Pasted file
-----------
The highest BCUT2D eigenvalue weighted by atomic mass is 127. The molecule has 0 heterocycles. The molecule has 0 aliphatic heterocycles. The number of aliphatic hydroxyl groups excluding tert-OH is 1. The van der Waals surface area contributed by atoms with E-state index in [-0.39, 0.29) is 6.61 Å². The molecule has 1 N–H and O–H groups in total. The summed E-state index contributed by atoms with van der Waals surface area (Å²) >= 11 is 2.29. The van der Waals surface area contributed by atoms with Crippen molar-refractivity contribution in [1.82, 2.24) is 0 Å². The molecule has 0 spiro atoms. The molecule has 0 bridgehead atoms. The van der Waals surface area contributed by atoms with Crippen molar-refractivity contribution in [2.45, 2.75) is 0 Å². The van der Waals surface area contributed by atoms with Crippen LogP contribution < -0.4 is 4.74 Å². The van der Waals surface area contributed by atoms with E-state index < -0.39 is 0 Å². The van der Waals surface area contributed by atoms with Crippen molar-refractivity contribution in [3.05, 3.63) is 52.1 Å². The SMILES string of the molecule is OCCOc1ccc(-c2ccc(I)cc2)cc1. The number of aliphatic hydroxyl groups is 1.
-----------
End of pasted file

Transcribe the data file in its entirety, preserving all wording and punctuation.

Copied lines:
The highest BCUT2D eigenvalue weighted by atomic mass is 127. The molecule has 0 heterocycles. The molecule has 0 aliphatic heterocycles. The number of aliphatic hydroxyl groups excluding tert-OH is 1. The van der Waals surface area contributed by atoms with E-state index in [-0.39, 0.29) is 6.61 Å². The molecule has 1 N–H and O–H groups in total. The summed E-state index contributed by atoms with van der Waals surface area (Å²) >= 11 is 2.29. The van der Waals surface area contributed by atoms with Crippen molar-refractivity contribution in [1.82, 2.24) is 0 Å². The molecule has 0 spiro atoms. The molecule has 0 bridgehead atoms. The van der Waals surface area contributed by atoms with Crippen molar-refractivity contribution in [2.45, 2.75) is 0 Å². The van der Waals surface area contributed by atoms with Crippen LogP contribution < -0.4 is 4.74 Å². The van der Waals surface area contributed by atoms with E-state index < -0.39 is 0 Å². The van der Waals surface area contributed by atoms with Crippen molar-refractivity contribution in [3.05, 3.63) is 52.1 Å². The SMILES string of the molecule is OCCOc1ccc(-c2ccc(I)cc2)cc1. The number of aliphatic hydroxyl groups is 1.